River issues

Yrka has summarised five issues concerning the Yarra River, and developed its “position” on each of them.

(i) Riverside development and planning

The natural corridor of the Yarra is vital to Melbourne’s amenity and liveability. It provides some of the most popular green open spaces for recreating and enjoying a natural setting, and hence is vital to community well-being. It is also rich habitat for native plants and animals, and for many species the continuity and vegetation of the river corridor are vital for their survival.

But the green environs of the Yarra continue to shrink from the pressure of urban growth and encroaching development. In the Lower Yarra the erection of huge apartment buildings is the most obvious problem, but just as damaging is the cumulative impact of many developments on single home sites. In the upper reaches of the river, the problem is that indigenous vegetation is being cleared to make way for expanding suburbia, infrastructure, new golf courses and the like.

Healthy river environs

Healthy river environs

Building encroaching onto the riverine landscape

Building encroaching onto the riverine landscape

 

(ii) River flows and water supply

The health and values of the Yarra are closely linked to its water flows – both the quantity and the variability/pattern of flows. The native plants and animals that live in and by the river have evolved in sympathy with its flows. Many aspects of their lives (and thus the biodiversity) are dependent on different flow levels and flow “events”. Examples are – a short period of high flows to trigger Macquarie Perch spawning – inundation of a wetlands for nesting water fowl– alternating high and low water levels as needed by River Red Gums.

But the capture and extraction of the Yarra’s water (by dams and pumps) to supply residences, factories and farms in the Greater Melbourne area has significantly altered both the quantity and pattern of river flows.

The program to release environmental flows down the Yarra which commenced in September 2011 is helping restore some of the natural flow pattern; but not all of the natural flows (eg inundation of floodplains) can be so restored.

In contrast no effort is being made to restore the natural quantity/level of flows, or size of the river. The river’s size governs the abundance of species, and has social values, being a factor in the river’s heritage, and water based recreation such as paddling. (NB We are not advocating big floods that would damage property or assets above the natural floodplain.)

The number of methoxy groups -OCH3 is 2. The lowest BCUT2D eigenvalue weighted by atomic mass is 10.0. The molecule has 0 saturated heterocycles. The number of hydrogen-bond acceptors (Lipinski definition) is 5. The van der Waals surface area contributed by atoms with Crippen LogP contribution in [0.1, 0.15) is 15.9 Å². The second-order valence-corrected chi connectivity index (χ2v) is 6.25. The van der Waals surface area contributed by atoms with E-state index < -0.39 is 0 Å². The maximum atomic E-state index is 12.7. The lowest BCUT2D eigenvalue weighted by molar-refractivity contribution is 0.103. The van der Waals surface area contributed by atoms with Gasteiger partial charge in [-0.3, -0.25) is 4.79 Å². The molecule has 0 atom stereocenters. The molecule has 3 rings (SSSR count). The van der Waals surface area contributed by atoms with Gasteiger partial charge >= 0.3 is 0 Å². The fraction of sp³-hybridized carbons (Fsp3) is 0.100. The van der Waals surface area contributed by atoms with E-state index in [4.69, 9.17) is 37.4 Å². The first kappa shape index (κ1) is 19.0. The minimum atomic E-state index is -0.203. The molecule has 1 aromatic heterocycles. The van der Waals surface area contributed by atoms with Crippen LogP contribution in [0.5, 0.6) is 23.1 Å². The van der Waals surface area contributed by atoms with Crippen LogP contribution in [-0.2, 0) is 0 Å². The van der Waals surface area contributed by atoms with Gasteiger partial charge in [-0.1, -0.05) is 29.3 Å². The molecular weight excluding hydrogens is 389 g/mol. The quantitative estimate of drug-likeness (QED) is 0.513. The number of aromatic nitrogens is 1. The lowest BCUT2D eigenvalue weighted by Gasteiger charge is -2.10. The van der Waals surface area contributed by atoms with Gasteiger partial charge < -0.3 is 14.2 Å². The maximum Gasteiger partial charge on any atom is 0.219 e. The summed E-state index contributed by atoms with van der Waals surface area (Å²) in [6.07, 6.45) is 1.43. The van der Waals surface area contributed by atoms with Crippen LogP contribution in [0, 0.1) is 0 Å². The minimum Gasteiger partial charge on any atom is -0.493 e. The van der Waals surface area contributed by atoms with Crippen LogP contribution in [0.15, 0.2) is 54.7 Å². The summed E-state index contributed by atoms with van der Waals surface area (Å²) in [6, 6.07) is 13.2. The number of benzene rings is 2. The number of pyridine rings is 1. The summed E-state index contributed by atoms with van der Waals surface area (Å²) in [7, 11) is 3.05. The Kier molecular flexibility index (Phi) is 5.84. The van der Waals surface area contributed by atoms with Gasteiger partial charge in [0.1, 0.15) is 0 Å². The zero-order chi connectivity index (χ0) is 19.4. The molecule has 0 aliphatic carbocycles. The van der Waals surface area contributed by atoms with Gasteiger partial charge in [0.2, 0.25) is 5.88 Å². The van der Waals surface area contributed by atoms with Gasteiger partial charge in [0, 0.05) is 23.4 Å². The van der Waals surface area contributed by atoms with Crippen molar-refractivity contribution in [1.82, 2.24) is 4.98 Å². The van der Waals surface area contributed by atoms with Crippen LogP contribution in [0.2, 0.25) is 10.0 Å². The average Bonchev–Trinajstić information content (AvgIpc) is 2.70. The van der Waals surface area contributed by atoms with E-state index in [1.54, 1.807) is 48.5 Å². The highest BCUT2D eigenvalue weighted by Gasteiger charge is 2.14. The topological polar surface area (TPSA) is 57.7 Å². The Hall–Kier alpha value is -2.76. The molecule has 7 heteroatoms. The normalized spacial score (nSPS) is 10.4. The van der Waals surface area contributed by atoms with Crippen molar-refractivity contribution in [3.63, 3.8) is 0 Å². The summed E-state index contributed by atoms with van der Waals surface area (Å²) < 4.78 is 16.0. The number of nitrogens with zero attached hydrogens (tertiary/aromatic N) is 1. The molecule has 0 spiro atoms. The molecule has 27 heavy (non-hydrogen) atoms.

Healthy river flows

Healthy river flows

Dangerously low flows

Dangerously low flows

(iii) Water quality and pollution

As widely acknowledged, the ecological and social values of the Yarra are dependent on it being pollution-free. The different forms and sources of water pollution include:

  • litter and solid waste (so-called gross pollution) which has either been dropped or spilt in the catchment,
  • disease-causing bacteria, coming mainly from leaking/overflowing sewerage systems but also contaminated stormwater, and organic waste,
  • sediments contained in stormwater and runoff from cleared land, construction sites and dirt roads,
  • nutrients coming mainly from sewage treatment plant effluent, cleared land, parks and gardens,
  • other damaging chemicals (eg hydrocarbons, heavy metals and pesticides) coming mainly from stormwater run-off in urban streets and agricultural land. Heavy metals are also present in the river sediments and a legacy of past practices.

Some pollutants are directly harmful to animals and humans. Other pollutants will trigger unnaturally high levels of turbidity and algae, and low dissolved oxygen, which in turn are harmful.

river_issues3

Stormwater pollution

Litter caught in a litter trap

Litter caught in a litter trap

(iv) Flora and fauna

The environmental and social values of the Yarra are related to it being home for a wide variety of plants and animals, especially indigenous species. However, the number and population of native species are severely affected by the spread of introduced species, notably weeds, exotic fish, domestic stock and feral animals. Nonetheless the circumstances vary widely along the river and across the catchment. In the older urban areas exotic garden plants and pet animals are valued by the community. On sporting fields and golf links, open mowed exotic grass is the norm. In agricultural areas, stock animals and food crops are intended. It is in the parks, bushland and the waterway itself where the objective is for only indigenous species.

Revegetation with indigenous plant species is being undertaken by many community groups and most local authorities, and there are numerous success stories. But the attractiveness of exotic plants and animals, and the fact that many out-compete native species are formidable barriers, such that it is doubtful whether the overall situation is improving.

(v) Other social values

The community values the Yarra in ways beyond those described above. These social values include its rich human heritage (both aboriginal and post-European settlement); the many forms of recreation beside and on the river; its inspiration to artists, photographers, authors and poets; the personal stories and associations with it; and the role the Yarra plays in civic and cultural events and celebrations.

Furthermore, the extent to which the community values the river has an important impact on its environmental values, because “people protect what they love.”